Persimmons and I have a love-hate kind of relationship.
For the longest time, persimmons have been one of my most vivid memories of my Grandma Mary. She passed away one week before Beckett was born and has been a constant presence in my life, before her death and afterwards. In her front yard in California is a massive persimmon tree. The orange globes would ripen every fall and bow the tree’s branches down low enough for me to reach. Her turquoise countered kitchen would waft of the smell of freshly baked persimmon cookies and each supremely moist morsel would make your knees buckle. Persimmons were my Grandmother.
The tree lives on. Grandma’s memories live on. And, so this October I took advantage of the bounty that fills the tree each fall.
For something so sweet, my other memories of these orange globes were unpleasant to the say the least. For all the sweet deliciousness of the cookies, there was the tongue-numbing and mouth-altering feelings of chowing down on a whole persimmon. It is a horrible sensation. The polar opposite of what my Grandma could turn a persimmon into.
With a bushel full of persimmons and a determination to bring out their sweet potential, I set to making the most of my bounty. I wanted to relive those good memories. And, I wanted to make my Grandma proud.
Persimmons: The Ins & Outs
The two most common types of persimmons found in North America are the Fuyu and the Hachiya. Both varieties are orange in color.
Persimmons are harvested in October or November, when their color has developed, but they are still hard. The green calyx (stem portion) is left on the fruit when it is removed from the tree.
- The Fuyu is not an astringent (mouth numbing) and is distinguished by its short squat stature.
- Fuyu persimmons can be used right after picking or allowed to ripen at home. They can be sliced and peeled and added to salads.
- The Hachiya is a strong astringent when raw and is primarily used for baking. The fruit has a heart shape with an elongated end.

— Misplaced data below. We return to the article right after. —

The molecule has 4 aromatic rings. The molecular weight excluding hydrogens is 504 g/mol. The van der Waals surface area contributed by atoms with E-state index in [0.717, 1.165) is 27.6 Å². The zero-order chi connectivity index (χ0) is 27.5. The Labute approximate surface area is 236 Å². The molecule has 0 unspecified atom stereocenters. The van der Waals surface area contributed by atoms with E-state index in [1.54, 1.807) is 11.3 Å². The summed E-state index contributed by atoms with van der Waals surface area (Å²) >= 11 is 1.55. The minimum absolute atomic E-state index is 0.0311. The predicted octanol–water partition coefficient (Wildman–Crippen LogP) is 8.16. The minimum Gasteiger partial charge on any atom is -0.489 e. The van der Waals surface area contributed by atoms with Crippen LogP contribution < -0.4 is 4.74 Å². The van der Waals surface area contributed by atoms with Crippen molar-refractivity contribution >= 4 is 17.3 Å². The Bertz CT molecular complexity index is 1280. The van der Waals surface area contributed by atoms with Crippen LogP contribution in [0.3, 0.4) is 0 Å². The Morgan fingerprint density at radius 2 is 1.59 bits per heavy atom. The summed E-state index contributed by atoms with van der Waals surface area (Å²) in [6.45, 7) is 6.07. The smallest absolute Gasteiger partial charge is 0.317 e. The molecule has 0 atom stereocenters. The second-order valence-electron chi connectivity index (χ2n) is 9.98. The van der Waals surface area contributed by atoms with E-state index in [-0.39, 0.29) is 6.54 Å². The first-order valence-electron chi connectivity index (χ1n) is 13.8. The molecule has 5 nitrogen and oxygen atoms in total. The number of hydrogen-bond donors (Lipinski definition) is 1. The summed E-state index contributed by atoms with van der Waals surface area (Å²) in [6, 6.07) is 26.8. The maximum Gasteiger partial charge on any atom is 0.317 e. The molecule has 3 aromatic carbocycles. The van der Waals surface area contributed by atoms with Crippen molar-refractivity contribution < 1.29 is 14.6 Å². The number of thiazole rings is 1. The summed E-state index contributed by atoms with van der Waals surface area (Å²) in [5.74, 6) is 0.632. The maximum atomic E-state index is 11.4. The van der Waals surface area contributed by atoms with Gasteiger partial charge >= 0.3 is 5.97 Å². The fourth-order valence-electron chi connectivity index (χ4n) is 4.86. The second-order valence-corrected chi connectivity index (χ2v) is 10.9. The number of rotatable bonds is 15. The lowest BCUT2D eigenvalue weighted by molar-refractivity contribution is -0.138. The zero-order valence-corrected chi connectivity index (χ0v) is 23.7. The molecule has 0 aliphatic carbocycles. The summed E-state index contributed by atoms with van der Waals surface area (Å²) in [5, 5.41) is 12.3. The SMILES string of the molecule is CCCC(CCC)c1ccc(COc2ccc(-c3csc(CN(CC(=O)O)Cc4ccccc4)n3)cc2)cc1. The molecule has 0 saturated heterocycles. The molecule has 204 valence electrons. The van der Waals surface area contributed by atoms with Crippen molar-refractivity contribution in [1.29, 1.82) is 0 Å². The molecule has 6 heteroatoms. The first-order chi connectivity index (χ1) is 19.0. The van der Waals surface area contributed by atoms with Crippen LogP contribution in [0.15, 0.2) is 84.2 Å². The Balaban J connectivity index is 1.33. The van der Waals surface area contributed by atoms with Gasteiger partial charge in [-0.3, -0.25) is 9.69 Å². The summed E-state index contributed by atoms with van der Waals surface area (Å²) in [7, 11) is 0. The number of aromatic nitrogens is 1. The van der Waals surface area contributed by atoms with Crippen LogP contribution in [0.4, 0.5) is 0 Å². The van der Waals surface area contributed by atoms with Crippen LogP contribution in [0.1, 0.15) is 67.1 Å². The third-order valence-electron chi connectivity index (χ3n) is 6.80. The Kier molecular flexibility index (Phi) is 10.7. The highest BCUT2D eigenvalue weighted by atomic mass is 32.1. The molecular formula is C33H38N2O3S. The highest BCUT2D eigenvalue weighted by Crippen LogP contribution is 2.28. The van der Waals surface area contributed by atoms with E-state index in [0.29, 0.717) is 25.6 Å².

- When fully ripe it has a very sweet flavor and makes wonderful cakes, puddings, jams and cookies.
- Allow the fruit to fully ripen on the counter at room temperature. The fruit is full ripe when it is beyond squishy. The inside will feel almost liquidy – like the only thing holding it together is the skin.
- You can prep the fruit by cutting it into quarters and then scraping the flesh out from the skin.
- The flesh can be frozen in plastic baggies. It will sweeten over time. Or, if you are like me – you can freeze it in November, muddle through four miserable months of pregnancy sickness and emerge ready to bake cookies!
After spending hours perusing the internet for just the right recipe, I decided to look in my recipe book (I blame my the lateness of my *ahah* moment on pregnancy forgetfulness and hormones). And, lookie-loo at what I found there…
THE recipes from Grandma Mary for Persimmon Cookies and Persimmon Pudding. In her handwriting and on her recipe cards.
I hope that you enjoy these as much I have. They are sublimely sweet thanks to a healthy heap of persimmon pulp. And, there is an intensely yummy spicyness that reminds me of fall. The moistness has hints of cake and the color is beautiful combination of flecked oranges and browns. I’m personally not a nut person when it comes to cookies, but chopped fine – you can’t skip the walnuts on this recipe.
Do you have a favorite old-time recipe from way back? I’d love to see you share ‘em here!